For those out there thinking at least this was a good ‘team building outing’ allow me expand a bit more on this story. As I said the president and one of the vice presidents had left a day or two before with their spouses. The other five were scheduled to leave the Thursday before the Friday meeting with a planned arrival at the beach later that day. One of the five missed the 6:00 a.m. departure flight so now there were four flying into Detroit to make their connecting flight. Once there, they had less than an hour to get to their next gate, (if you’re transiting Detroit, inevitably, your next gate is always on the other side of wherever you landed). One of the four, a wonderful African American woman (the single person of color in any administration role) has a physical condition that limited the speed and distance she could walk. So, what did the others do? After admonishing that person for not making arrangements with the airline in advance to have someone at the gate to take them in a wheelchair or golf cart to the next gate, the other three abandoned her and dashed off to the next gate. The provost, the VP of advancement and the president’s administrative executive assistant (invited to entertain the spouses during the board meeting). Sometimes unseen adverse circumstances make the very best team building opportunities. This was not one of those times.
A few days later, Friday, the area was hit with a major snowstorm falling on another layer of ice that accumulated over the night. All local schools and many businesses closed, and the snow kept coming. This campus was a residential campus, meaning students lived on campus and could walk to their classes. Terrible weather would not prevent that. What it does prevent is the safe travel to and from campus for employees and staff. The roads were terrible and those coming in drove past accidents and spinouts. As all senior administrators were enjoying their conch omelets in the Bahamas, the person left in charge, (which nobody knew he was in charge because the president did not inform the campus that he was leaving) had no experience with this kind of situation. One of the trustees, on the island for the meeting, had heard from a relative back in the U.S. that the storm was ‘not that bad.’ and relayed that to the person running/not running the campus. No cancellations. No delays. Employees were expected to report on time as usual, or they could take a vacation day (as it was pointed out when anxiety about the dangers was expressed). Faculty canceled most classes because they were not going to risk their lives. Some staff dug themselves out and made it in. Others took a vacation day. I believe there must be other places just as demoralized and mismanaged. Somewhere. Ukraine?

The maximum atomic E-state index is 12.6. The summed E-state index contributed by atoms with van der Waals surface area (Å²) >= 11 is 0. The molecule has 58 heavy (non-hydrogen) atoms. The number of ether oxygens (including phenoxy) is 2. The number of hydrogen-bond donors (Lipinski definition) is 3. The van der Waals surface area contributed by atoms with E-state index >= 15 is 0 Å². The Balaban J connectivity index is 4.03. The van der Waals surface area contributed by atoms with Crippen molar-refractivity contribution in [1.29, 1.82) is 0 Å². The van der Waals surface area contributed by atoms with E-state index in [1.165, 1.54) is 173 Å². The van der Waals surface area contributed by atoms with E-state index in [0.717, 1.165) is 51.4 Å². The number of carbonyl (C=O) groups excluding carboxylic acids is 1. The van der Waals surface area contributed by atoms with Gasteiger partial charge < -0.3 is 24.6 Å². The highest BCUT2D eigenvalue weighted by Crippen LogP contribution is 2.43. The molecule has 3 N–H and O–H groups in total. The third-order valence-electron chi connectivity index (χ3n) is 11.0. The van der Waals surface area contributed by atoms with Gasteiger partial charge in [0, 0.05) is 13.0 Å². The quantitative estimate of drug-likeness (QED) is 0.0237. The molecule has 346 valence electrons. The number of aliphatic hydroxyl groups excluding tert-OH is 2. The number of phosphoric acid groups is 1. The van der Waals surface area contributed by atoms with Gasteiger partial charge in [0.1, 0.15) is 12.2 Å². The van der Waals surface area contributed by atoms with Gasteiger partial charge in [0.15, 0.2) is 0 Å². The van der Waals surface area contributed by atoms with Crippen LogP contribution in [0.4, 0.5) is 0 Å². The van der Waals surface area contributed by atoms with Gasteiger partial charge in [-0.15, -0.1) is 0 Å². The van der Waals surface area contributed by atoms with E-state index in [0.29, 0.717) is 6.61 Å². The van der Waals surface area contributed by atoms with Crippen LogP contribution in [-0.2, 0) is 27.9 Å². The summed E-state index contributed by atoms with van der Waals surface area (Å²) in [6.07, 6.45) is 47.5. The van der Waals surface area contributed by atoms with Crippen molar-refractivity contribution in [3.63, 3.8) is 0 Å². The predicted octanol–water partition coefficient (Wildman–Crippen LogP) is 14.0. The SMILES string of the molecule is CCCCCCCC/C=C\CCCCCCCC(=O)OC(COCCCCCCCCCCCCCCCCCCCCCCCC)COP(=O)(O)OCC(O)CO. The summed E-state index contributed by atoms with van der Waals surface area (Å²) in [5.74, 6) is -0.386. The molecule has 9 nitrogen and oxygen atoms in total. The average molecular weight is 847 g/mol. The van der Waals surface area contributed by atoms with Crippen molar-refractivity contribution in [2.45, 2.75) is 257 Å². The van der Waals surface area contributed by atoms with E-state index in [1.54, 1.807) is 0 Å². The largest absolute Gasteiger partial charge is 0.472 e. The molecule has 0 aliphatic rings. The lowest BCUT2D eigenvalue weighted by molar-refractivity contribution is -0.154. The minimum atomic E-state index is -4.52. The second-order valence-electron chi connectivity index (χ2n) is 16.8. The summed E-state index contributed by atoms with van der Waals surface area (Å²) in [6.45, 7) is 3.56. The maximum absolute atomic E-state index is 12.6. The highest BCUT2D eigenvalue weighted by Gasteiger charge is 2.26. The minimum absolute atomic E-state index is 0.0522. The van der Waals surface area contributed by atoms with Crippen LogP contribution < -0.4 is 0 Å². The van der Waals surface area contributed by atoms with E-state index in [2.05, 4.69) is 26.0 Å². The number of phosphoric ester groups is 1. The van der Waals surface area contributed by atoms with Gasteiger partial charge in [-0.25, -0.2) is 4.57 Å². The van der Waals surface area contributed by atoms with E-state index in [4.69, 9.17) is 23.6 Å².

I started this piece noting that trying to define what makes great leaders goes beyond the arts and sciences, that it goes beyond position, wealth, or power. I have to also point out that the opposite of piss poor leadership, as reflected by the beach boys and girls above, is not great leadership either (although they are in no danger of being an example of that). We know great leaders share common qualities such as commitment, confidence, inspiration, honesty, empathy, vision…but what I’m speaking about is where these traits ultimately grow from. Great leadership begins and ends with the soul of the leader. It is a complete, conscious, tightly encompassed philosophy to value above all else those whom they have been given the great responsibility of leading. The roots are deep, and must be, because powerful storms will come. Great leaders recognize both the frailty and the unbelievable strengths within us all. This is not something to overcome but to hold dearly and model from when creating the culture of an organization. Great leaders recognize we are all the same beings on a short journey best taken together with support and love. Build your leadership, culture, company, house from here and see your life, and the lives of those you are responsible for, change for the better regardless of external conditions, despite the storms out of your control. This does not guarantee success from a Wall Street point of view, but neither does the Wall Street point of view. It aligns lives correctly with the time we have, in the place we are, to the unmistakable joy of our existence together. Anything else is just another trip to the Bahamas.